Candidates running to serve on the Student Association dashed out of Kogan Plaza Monday morning to plaster their campaign posters around campus.
The yearly 8 a.m. postering event officially kicks off SA campaign season. This year’s event was originally scheduled for Friday but was postponed because candidates said they needed more time to gather supplies after finishing up collecting signatures the day before, James Ingram, the chairman of the Joint Elections Commission, said.
“I’m happy with the turnout we had here,” Ingram said. “It seemed like a lot of candidates and their supporters turned out.”
Every candidate running for SA president and executive vice president arrived with their respective campaign teams to secure popular spots where they can plaster their posters.
Here’s a play-by-play of the morning:
Candidates gathered in Kogan in about 30-degree weather to strategize where to tack their posters around campus.
Jillian Wolons, the campaign manager for SA presidential candidate Nicole Cennamo, said about 10 members of the campaign team planned to split up and cover the Mount Vernon Campus, University Yard, Rome Hall and the Marvin Center.
“I don’t think you need any more than that because when you have five people standing around, you don’t need that,” she said.
By about 7:57 a.m., students had lined up underneath the arch in Kogan. Ingram wished the candidates good luck before they darted off to secure popular spots around campus.
SA Sen. Amy Martin, ESIA-U and a candidate for executive vice president, said she lent tape to some other candidates because she wants to maintain a friendly atmosphere in an often contentious race. She said that when she was a freshman running for an SA Senate seat last year, she arrived to postering day by herself.
“That was just the scariest experience of my life so I wanted to make sure it wasn’t like that for anybody this year,” she said. “That’s just not helpful.”
Students darted to the Marvin Center, Rome Hall and University Yard, some of the most popular places to plaster posters.
This year, students running for positions that represent the law school can also poster in the law school, which they were not previously allowed to do. But Ingram, the JEC chairman, said candidates did not poster in the law school Monday because the school is on spring break, and the commission wanted to receive approval from the Student Bar Association.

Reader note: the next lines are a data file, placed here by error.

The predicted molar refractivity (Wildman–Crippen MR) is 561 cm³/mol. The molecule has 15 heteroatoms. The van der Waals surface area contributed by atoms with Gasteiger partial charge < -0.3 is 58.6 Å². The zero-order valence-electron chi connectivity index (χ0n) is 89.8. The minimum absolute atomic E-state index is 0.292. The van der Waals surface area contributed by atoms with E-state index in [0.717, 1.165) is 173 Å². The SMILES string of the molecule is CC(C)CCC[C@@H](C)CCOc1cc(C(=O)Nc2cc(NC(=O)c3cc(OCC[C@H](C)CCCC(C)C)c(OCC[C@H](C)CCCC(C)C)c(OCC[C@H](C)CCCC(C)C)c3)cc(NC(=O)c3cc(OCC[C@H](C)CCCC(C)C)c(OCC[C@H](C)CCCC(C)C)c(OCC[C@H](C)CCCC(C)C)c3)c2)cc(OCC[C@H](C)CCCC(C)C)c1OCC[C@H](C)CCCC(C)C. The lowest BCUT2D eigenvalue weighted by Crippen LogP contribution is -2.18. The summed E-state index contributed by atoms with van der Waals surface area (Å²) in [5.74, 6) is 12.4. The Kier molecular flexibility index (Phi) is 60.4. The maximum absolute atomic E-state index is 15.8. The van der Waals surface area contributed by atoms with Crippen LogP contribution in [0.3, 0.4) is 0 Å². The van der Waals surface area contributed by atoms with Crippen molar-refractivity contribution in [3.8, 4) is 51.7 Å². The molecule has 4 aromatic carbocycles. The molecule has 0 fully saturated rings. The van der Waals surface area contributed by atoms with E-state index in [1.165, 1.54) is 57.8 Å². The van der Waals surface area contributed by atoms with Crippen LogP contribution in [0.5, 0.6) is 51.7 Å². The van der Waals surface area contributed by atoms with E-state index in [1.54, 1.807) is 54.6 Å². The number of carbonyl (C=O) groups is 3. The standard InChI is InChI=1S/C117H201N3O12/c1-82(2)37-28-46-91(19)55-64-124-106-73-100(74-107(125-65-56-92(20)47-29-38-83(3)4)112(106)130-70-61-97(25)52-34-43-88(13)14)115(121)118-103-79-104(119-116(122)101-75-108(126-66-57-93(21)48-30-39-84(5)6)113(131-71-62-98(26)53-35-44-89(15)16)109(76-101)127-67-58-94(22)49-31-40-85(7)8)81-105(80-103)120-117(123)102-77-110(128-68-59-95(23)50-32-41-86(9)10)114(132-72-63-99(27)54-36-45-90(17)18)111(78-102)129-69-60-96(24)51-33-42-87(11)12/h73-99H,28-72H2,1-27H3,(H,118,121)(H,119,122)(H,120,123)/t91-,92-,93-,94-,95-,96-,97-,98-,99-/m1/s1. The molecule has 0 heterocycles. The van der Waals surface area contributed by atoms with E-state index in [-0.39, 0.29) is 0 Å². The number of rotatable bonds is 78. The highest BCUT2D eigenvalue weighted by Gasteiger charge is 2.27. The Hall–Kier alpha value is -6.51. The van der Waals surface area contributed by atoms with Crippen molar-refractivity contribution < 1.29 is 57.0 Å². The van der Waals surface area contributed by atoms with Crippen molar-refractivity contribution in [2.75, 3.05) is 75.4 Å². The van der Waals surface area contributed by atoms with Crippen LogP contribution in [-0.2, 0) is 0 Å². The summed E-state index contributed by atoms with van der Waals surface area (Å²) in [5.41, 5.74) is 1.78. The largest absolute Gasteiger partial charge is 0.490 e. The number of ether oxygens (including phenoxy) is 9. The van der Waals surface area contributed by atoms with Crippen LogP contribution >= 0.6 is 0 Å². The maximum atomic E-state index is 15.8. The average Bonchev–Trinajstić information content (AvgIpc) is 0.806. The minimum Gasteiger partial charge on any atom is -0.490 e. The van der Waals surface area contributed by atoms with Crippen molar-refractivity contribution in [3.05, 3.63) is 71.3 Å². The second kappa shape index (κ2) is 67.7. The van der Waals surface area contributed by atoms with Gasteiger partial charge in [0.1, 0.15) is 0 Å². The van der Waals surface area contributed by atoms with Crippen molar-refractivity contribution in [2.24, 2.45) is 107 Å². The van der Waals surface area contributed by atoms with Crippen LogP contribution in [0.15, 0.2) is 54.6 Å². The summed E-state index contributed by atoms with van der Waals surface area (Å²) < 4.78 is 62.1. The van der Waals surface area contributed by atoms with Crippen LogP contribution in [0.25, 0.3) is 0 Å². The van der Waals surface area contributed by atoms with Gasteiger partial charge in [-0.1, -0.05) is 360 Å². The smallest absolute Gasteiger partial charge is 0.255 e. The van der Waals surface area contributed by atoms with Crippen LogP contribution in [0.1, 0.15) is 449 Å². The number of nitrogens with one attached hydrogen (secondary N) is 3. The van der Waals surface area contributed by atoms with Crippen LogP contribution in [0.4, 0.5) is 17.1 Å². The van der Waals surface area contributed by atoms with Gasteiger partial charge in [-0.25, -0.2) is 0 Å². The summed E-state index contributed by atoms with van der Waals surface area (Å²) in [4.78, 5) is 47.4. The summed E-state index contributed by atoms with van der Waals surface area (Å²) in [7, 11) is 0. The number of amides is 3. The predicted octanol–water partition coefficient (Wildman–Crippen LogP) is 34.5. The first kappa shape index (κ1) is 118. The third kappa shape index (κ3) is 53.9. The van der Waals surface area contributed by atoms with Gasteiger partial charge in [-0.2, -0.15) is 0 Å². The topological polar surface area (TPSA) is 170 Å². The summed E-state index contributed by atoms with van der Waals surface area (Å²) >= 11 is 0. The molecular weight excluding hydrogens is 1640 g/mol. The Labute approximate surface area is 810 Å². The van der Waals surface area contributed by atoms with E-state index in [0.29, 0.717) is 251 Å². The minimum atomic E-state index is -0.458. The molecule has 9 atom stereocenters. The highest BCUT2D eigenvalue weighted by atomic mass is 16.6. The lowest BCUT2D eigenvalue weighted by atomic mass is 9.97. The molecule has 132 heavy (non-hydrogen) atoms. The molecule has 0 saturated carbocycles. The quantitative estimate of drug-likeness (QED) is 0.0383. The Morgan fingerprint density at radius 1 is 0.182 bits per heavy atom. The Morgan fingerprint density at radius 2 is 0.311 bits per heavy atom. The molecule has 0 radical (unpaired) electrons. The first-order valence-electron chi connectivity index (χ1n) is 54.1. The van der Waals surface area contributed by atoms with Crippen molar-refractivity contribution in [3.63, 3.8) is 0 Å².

SA Sen. ShanTorrian Underwood, CCAS-U and a candidate for SA president, said she wanted to hang posters to put a face to her name, especially for people who might not be able to follow her campaign on social media. She said members of her team will also head to the Vern later in the day to continue postering.
“We want to break down those barriers so students can see who’s running, who wants to represent them and what their campaign platform is,” she said.
Candidates and their supporters slowly left the event. Posters covered the brick walls on the H Street entrance of Marvin, some areas of University Yard and Rome and Philips halls.
Quentin McHoes, a candidate for executive vice president, said posters are a “tangible” item candidates can use to promote their campaign outside social media. But he said postering day is not as important as other election events later this month, like a candidate debate and town halls where candidates discuss platform points.
“You see a lot of people using a lot of the same buzzwords that have been recycled on posters and candidates’ platforms in the past but with the debate, for example, you have the opportunity to engage in what elections are all about – a contest of ideas,” he said.
SJ Matthews, the president of the Residence Hall Association and a candidate for SA president, said the posters will help personalize her campaign because “everyone knows the name SJ, but no one necessarily knows who I am personally.”
Matthews said postering day is an opportunity for students who are not running for the SA to get involved in elections and show support for different candidates.
“I’m really excited to see how the next few weeks play out,” Matthews said. “It’ll be so great to connect with my fellow students and talk to them about what’s important to them and how we can work together to make GW better.”